We the People Need the Minimum Wage Raised

*Officially Published in the Northern Iowan*

     A typical day for a college student usually begins the same. We wake up, go through our morning hygiene rituals, all the while thinking about the things we need to accomplish for the day. Between school, student organizations and employment to stay above water, we are swamped and constantly on the move.  

     After a long day, we check our bank accounts and see the part-time minimum wage job we are working to help get us through school has failed yet again to help cover our expenses. Even though we worked 20 hours in the last two-week pay period, after taxes we were only able to come up with about $130. 

     Sure, that may seem like enough money to get the average college student by for two weeks, but between groceries, gas, rent, utilities and anything else you may need to survive, we are bound to end up with the short end of the stick. 

     Clearly one could argue you did not work enough hours last week and that you should get another job, but that is impossible due to course-load and countless hours of unpaid internships and volunteer work that you are participating in to build up your resume, so that after you graduate, you can hopefully get a job that will bring in at least 20K a year. 

     It used to be that by simply earning a Bachelor’s Degree would guarantee you job security and a salary a family of four could easily live on. However, earning your degree is not enough to secure a job in the market today. 

     Despite public outcry and emphasis on raising the minimum wage from the Obama Administration, Congress has failed to act on this issue. The Republican-dominated congress has spent most of their time trying to repeal the Affordable Care Act and attacking President Obama on almost any decision he makes. 

     It comes to no surprise that congress has not decided to act on the issue of minimum wage.

     The main argument from the opposing side of raising minimum wage is that by raising the minimum wage, it will reduce the availability for jobs and reduce employment. However, this theory has been proven wrong more than once. 

     States who have already raised their State’s minimum wage beyond the federal wage have already seen higher job growth than states that have not increased their minimum wage. 

     Senate Candidate Republican Joni Ernst has said the current federal wage of $7.25 was “appropriate” for Iowa and has even gone on to say she does not support a federal minimum wage, but thinks it should be a state’s decision to set minimum wage.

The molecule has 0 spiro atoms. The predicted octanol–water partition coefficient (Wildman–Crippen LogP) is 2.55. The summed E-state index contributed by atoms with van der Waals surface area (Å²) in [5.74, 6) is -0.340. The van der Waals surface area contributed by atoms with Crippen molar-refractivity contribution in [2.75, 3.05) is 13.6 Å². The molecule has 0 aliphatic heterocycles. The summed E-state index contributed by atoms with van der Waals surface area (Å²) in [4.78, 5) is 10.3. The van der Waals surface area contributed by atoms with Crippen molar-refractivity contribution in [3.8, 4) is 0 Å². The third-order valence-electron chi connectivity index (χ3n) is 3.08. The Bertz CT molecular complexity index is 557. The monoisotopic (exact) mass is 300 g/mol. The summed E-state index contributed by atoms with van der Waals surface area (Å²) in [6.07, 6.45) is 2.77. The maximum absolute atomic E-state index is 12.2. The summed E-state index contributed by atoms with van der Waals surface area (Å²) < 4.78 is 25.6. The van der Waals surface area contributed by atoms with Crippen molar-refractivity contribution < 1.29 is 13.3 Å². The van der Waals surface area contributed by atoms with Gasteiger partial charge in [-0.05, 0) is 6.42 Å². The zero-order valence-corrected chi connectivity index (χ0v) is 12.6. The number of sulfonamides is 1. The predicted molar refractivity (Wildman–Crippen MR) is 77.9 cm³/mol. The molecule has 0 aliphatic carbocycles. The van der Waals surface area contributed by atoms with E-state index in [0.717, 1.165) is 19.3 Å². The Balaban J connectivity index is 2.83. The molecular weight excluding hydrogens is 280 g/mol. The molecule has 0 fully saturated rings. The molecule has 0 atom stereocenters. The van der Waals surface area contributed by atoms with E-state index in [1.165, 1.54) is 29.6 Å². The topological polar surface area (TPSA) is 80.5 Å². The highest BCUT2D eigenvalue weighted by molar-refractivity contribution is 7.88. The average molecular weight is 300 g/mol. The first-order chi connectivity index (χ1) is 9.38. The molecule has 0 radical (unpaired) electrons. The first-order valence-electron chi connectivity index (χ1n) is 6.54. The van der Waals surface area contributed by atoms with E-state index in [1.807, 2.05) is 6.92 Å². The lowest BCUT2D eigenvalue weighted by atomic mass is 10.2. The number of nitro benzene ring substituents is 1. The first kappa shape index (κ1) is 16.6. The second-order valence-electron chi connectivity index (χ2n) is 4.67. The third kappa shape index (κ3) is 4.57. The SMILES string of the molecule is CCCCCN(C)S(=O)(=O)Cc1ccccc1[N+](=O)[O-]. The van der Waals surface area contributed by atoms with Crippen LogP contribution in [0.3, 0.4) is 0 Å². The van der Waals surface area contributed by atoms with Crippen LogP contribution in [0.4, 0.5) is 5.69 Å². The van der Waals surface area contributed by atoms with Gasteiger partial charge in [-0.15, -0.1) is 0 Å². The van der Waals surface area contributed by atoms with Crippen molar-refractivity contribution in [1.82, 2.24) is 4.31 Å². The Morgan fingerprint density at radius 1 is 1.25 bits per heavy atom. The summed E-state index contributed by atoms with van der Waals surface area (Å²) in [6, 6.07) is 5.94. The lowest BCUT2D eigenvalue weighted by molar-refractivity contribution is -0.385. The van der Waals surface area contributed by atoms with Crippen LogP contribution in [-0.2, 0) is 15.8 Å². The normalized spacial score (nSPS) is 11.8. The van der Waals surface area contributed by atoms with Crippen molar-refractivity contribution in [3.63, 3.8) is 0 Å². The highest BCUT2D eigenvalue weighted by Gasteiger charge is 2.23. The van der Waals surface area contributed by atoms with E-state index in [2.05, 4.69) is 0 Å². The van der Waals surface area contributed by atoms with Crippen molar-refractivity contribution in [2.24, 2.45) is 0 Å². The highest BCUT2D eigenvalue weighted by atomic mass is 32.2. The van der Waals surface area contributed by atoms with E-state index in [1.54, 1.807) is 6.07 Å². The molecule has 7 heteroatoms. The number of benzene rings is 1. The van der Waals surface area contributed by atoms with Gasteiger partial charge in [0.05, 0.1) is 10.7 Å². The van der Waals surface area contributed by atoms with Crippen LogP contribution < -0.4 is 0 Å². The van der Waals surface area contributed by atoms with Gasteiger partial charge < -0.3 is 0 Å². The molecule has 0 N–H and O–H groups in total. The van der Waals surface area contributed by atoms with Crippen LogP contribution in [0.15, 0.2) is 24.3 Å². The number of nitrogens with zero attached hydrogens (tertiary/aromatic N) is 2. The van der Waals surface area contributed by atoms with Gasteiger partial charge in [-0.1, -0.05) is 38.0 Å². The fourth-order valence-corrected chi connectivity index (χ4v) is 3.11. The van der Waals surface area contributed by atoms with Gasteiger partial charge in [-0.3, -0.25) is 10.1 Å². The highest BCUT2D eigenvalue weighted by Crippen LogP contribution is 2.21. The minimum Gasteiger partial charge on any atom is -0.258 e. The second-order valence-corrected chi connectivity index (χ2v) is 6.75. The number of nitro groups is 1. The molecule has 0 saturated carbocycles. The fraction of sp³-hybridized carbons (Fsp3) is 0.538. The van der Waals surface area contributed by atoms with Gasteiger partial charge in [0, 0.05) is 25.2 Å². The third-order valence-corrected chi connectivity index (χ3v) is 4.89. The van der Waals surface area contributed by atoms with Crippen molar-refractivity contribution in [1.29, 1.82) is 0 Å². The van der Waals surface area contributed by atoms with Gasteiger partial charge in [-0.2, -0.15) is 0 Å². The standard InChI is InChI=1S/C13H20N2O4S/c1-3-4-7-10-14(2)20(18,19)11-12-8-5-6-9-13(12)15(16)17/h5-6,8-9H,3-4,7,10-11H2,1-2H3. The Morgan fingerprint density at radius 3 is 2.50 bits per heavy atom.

Unfortunately for Ernst, she has not paid attention to what citizens in her own state say about the current federal minimum wage.

     A recent poll, commissioned by the Center for American Progress Action Fund, found that 80 percent of Iowans say they could not support their household on Iowa’s minimum wage, which amounts to about $15,000 per year.  Still Ernst takes the position that the current minimum wage is working for Iowans. 

     Raising the minimum wage would increase wages for 306,000 Iowans and would life 26,000 Iowans out of poverty. Also, not only does not raising the minimum wage prevent Iowa’s economy from growing, several studies done by MIT have proven that a family of three in Des Moines needs to make $52,362 a year to meet the minimum standards of living. 

     Although the facts have been consistent and the theories by Ernst and other fellow Republicans, it seems Ernst is decided to ignore Iowans wants and continue with her dangerous and harmful agenda on the federal minimum wage. 

     As we continue to work for $7.25 an hour, the average college student can’t help but wonder if anyone cares about our well-being. Already we are seeing interest rates grow as college loans continue to skyrocket, and without any progress coming out of congress, it seems as college students we are underpaid, profit centers around our government. 

     It is important to remember Midterm November elections are quickly approaching, and we the people can vote candidates out as we do in. Do you want a congress that focuses on growing and strengthening our economy by providing its citizens with a wage that is reasonable, or do you want to continue with our Republican-majority House of Representatives who would rather waste your tax dollars by refusing to pass any legislation drafted by Democrats? I guess that choice is inevitably going to be the decision of We the People come November. 

Riley Cosgrove